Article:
Made The decision not to publicly, list the company because, the, owners, didn't want to lose control over, the pace at which the company grows and tried, to limit that growth to around. 3% now how, did that work out Sandra well not too great because, the campaign. In 2011. Around. Not buying the jacket actually was a huge, success so customers, liked it and they started buying the jacket their sales, grew significantly because. People, really liked the philosophy, of the company this, was a company, that for the first time wasn't saying that sustainability, is going to be only around, sourcing, organic, cotton, or paying. Workers the right wages, or making. Sure there's clean water involved, in the production processes. But it's a company that took issue with consumerism. Itself, the problem wasn't that we weren't sourcing, organic, cotton was that we were using cotton, to make things that people shouldn't be buying necessarily, in the first place so. The. Philosophy was a success, the campaign, was a success, and Patagonia saw, its sales grow significantly and. I think it's about 13, 14 percent that they ended up with instead of the three to four percent so while. Some might argue that this was just a clever marketing ploy. To sell more product, we, would argue that it. Actually shows that it's genuinely, hard, to be a sustainable business, in a society that is predicated on growth, and consumerism, and so, it just adds to the discussion, we had in the first story so maybe there is such a thing as good. Growth so a sustainable. Overall, future, where people do, buy much, fewer things maybe at higher prices, and technology. Comes in to offset some of the impact, that those products, have on the, world and we end up living richer, lives but, it also suggests, that companies, should be allowed to be a bit boring yes, not all important. Or good innovation is sex and there is a real danger in glorifying, only grand narratives, and big companies and sexy platforms, it, skews, what we talk, about what, we perceive, as important, or desirable. What we consume, we're, government, so indeed, we invest, our money or choose to devote our energy which, brings us to our third story, which is also related it's, about platform. Businesses, that grow exponentially, it's about uber it's about right share but it's about the. Sustainability. Aspect the argument, that has been made that right sharing, the lead to a reduction in, the number of cars in the reduction of number of kilometers. Travel, and therefore, in changes, to the way in which we commute to work and ultimately in changes, to cities itself, so, the article that we're looking at is. From city lab and it's titled, when should commuters, didja transit, for uber and it uses data from, Washington. DC that, makes, comparisons. Between, commuting. Via. The. Local metro, or taking. Uber rides, so. Much like in Australia, the, Metro, in Washington, DC can, be a source of frustration. There's, track work there are unexpected delays. For a number, of things from whether it passengers. Getting sick to just random, delays, which. Makes it tempting for people to start using other, types of transports such as uber or lyft however. That, doesn't come without its costs, we have notorious.
Traffic Jams in Australia, so does Washington there, are road closures there's, roadworks, all, sorts of accidents, and other things so it is pretty unclear, where, the commuters. Are better off trying to take an uber or better off trying to brave, the public transport system so. The authors showed, that in many instances it. Is actually, both cheaper and quicker to, take an uber instead. Of the public, transport, which on the one hand points. To problems. With the public transport system but. On the other hand we think makes, a bit of a false argument so, the story coming out of the District, of Columbia's, office of revenue, analysis, really, says that uber, might be a more attractive option, in a lot of the cases during the rush hour it's, a quicker option for, trips, around the city and so, on it's a cheaper option it, comes out almost as good as the Metrorail but. This is always a valid argument it is a valid argument at the individual, level if it's just me who ditches, public, transport, and goes, for an uber ride the, data is valid and it works out for me because I might be quicker and it might be cheaper but, what if everyone on this commute, were to switch from the train to the uber what, would happen is surge, pricing would kick in it would be way, more expensive than, the study shows and you would probably be stuck in traffic because everyone. Is now sitting, in an uber car which brings us to the. More systemic, effects, of what, happens when uber, takes, hold in a city that's, right sharing, actually, result, in less. Cars less. Kilometers. Traveled, by car and, a, decrease, in emissions as has always been argued, by the rideshare, companies, such as lyft and uber so, a lot of the confusion that we, see around the, effects, of companies, like uber and whether or not cities are changing in the wake of this stems. From analyzing, their effects at the individual level and then aggregating. To a population, or aggregating, PO Society, a new, working paper by a couple of UC Davis transportation. Researchers, actually shows, that if you look at the aggregate the likes of uber and lyft instead, of removing. Cars, and trips from the city they are actually, adding more and more trips, to city and suburban, streets and in, many cases their effect on things like public transport, is to actually cannibalize. The systems so what happens is not. So much that people get. Rid of their cars but the people are switching from public transports, to uber, so that they are in fact ditching, public, transport, and that as a result, the number of kilometers traveled, by car is actually increasing, and the. Reduction, in car ownership is marginal. At best now. If, we look at the phenomenon we. Wouldn't actually expect, a reduction, in the number of kilometers traveled, because everyone, has to get to work anyway.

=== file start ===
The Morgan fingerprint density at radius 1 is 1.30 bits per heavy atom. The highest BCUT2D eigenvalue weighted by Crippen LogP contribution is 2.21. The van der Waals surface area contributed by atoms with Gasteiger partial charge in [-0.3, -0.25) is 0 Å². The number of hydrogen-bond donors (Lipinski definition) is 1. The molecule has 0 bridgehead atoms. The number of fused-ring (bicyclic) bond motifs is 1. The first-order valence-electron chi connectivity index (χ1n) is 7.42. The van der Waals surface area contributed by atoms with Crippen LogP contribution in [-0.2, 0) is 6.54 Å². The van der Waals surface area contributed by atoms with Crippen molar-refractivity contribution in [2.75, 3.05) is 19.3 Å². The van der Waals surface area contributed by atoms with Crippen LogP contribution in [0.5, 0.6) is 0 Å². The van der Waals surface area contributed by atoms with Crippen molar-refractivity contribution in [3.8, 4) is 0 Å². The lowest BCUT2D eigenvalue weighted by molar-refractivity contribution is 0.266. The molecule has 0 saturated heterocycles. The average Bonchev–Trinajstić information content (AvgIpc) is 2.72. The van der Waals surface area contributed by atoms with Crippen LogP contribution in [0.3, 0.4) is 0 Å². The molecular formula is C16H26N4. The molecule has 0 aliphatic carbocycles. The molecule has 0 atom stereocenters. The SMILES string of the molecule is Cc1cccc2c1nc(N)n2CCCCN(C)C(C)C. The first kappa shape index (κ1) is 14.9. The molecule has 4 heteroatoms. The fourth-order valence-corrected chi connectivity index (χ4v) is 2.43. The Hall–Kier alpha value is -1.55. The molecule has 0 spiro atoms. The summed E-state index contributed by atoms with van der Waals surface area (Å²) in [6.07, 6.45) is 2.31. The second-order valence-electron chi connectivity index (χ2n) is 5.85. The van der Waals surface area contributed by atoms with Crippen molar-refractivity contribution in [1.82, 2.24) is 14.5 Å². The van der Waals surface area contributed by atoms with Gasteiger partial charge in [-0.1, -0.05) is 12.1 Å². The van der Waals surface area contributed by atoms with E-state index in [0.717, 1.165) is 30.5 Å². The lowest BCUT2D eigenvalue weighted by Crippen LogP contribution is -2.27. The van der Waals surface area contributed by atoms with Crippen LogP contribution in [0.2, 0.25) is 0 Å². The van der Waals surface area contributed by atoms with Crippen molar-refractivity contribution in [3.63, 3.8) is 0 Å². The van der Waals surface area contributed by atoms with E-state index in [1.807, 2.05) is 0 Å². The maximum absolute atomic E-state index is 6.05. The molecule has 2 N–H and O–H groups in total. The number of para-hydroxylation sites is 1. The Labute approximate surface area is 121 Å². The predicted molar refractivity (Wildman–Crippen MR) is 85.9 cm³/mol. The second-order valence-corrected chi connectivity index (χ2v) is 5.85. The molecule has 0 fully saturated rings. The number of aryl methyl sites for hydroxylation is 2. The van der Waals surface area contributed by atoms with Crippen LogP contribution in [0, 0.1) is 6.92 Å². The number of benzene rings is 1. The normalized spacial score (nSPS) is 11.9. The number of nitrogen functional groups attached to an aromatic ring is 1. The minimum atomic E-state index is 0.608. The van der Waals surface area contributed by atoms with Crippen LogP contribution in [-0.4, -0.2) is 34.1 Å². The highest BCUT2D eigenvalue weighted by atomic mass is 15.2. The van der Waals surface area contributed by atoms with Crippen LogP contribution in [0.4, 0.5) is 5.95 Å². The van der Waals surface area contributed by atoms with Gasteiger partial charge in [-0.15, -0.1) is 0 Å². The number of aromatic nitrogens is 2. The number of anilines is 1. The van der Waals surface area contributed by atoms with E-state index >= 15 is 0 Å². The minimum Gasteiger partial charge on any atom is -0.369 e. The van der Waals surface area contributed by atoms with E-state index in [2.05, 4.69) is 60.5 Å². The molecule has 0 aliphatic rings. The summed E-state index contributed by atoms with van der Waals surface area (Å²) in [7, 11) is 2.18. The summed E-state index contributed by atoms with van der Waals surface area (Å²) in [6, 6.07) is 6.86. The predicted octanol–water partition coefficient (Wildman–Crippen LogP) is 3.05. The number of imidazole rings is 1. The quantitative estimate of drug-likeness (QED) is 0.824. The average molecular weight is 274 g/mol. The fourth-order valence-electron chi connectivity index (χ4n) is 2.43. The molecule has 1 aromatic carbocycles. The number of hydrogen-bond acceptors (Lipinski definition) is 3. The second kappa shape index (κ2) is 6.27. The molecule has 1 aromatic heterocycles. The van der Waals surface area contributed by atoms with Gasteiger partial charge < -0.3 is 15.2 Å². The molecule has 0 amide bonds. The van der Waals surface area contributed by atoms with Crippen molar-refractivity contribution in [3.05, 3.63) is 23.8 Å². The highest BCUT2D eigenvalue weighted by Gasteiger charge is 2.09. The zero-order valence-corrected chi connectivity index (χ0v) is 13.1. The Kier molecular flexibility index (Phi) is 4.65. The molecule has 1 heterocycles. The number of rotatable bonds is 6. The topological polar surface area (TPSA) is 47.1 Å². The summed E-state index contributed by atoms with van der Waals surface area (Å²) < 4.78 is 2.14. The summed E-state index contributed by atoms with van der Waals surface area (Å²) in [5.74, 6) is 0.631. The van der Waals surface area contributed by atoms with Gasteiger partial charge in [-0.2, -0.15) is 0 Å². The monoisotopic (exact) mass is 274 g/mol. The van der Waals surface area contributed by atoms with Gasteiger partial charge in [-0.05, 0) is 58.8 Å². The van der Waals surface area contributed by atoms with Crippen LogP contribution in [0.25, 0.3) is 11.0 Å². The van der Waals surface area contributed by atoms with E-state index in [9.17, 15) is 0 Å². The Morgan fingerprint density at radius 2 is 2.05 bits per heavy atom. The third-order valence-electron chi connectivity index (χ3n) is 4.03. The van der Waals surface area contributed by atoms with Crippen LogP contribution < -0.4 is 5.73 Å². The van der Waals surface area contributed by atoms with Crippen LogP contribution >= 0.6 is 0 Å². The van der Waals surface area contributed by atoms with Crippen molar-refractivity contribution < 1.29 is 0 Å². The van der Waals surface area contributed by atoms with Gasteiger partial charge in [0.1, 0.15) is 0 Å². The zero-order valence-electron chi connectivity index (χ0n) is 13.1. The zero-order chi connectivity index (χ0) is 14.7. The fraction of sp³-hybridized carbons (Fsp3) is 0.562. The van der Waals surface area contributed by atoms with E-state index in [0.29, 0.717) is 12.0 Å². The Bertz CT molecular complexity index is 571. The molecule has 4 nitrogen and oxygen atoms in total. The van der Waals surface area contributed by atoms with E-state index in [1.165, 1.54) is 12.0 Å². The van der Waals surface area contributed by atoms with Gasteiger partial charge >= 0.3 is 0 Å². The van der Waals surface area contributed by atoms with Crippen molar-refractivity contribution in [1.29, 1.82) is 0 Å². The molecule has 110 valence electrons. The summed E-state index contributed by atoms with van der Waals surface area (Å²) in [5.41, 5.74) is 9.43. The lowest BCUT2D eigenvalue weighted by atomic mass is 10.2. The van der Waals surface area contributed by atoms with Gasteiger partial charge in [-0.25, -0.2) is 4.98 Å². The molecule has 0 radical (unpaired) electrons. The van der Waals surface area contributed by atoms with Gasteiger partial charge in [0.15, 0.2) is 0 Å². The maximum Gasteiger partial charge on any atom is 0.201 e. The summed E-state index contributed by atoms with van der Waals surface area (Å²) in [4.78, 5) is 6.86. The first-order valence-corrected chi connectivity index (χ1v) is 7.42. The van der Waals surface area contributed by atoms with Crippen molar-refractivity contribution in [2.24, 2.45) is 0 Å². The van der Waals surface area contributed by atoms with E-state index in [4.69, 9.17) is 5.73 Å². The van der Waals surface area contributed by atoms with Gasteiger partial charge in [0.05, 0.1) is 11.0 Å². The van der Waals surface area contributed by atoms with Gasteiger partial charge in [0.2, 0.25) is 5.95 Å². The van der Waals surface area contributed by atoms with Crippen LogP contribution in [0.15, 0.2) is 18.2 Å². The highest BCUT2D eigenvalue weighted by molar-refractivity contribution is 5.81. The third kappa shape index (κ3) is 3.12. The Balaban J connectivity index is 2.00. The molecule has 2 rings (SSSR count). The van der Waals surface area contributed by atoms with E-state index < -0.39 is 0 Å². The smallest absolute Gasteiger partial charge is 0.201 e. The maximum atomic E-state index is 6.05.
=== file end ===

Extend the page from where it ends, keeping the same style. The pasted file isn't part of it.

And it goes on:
Whether By uber, or with their own cars at the same time many. People do not get rid of their cars because she cannot do everything, with. But especially not, in the suburbs so people still keep their cars so, in fact we might be adding more cars because, people are now buying uber, cars to, engage in that line of work and, we, might also contribute, to more emissions because the. Uber, cars. That, are not currently in use they might be cruising, idly, around suburbs, or inner-city areas looking, for that's right looking, for rides but this is not to say that the idea of having ride-sharing, is, bad to begin with no but we have to actually implement, a genuine, version of ride-sharing, just. The fact that someone else drives the car you know take an uber is like taking a taxi, doesn't. Actually get rid of kilometers. Driven, as a whole and at a system, level however, things like uber pulling for instance do solve, some of these issues so if we're willing to share that right let's say I go to work and on my way I pick up three or four other people who, forego their own cars and share the ride with me that would remove the cars on the road would remove emissions, and the number of kilometers that people on the take my. Argument would be that this. Is the first time booba is actually, implementing. The idea of ride-sharing so. Far they've just competed. With taxis, they've just created a version of a taxi, which is not a rideshare, ride-sharing, happens, when multiple. People, share. The uber on their way to work and then you have less kilometers, traveled and we also know that there are versions of ride-sharing that actually, do work on these principles so for instance in Europe, blaah blaah car allows you to share a ride with someone who is undertaking. A longer trip on a certain, route, and they say well I'm traveling this way anyway would you like to share the costs would you like to share the ride with me bla bla car, yes bla bla car if you're travelling between let's. Say Amsterdam. And Paris if. You're, a one-block person, you want to share a quiet ride between these two cities if you're, a blah blah blah person, and talk a lot of you, might want to travel with someone's mother-in-law, and spend all that time chatting, away so not only can you share a ride you can be matched to someone, who's blah, blah matches, you blah blah and yes, of course you want to travel in the same direction and, on the same data I wanted. But that is true right sharing so what we're saying is that the. Real effects, from ride-sharing will, come when these, platforms, are actually, implementing, ride-sharing and, when the idea of pooling, your ride with other passengers catches, on and then, we have a true innovation in terms of ride sharing that goes, beyond, what traditional, taxis, are offering and that might actually reduce, the number of cars on the street the number of kilometers traveled and the number of parking spots we need in our cities. And then gradually, we might see changes, in the built environment that, matches those changes, and now. After. Two years of waiting for the world's first giant. Robot, dual we actually. Have a winner, American. Megabots, went up against, Japanese, sudo. Bashi and, the. Americans. Surprised. The Japanese by sporting. Not one but two giant, robots so in the first round, iron glory, faced, up against, the Japanese caritas, robot, it, only lasted, a few seconds, and the Americans, were beat but then came of the second round. Age. Of, Giant. Has, arrived. Two teams, a world, apart are, about to do battle, it's. Time, for, the giant, robot. Duel. That. Chainsaw, is, now. Activated. And. We have a winner, cheap, megabytes, ego, fry if. You want to see the whole video of drones flying shots, being fired and, punches, being dropped will include that in the show notes but, congratulations. To. The megabots, team members for, eagle Prime's decisive. Victory and that is all we have time for today. Thanks, for listening thanks for listening this. Was the future this week made possible by the Sydney business insights team and members of the digital disruption research, group and every, week right here with us our sound editor Megan wedge who makes a sound good and keeps us honest, party music is composed and, played life of a set of garden hoses by Lindsey Paula you can subscribe to this podcast on iTunes, SoundCloud stitcher. Or wherever you get your podcasts. You can follow us online on, Flipboard Twitter, or SPI that's it Peter edu delay you if you have any news that you want us to discuss please send them to SBI. At Sidney, dot edu.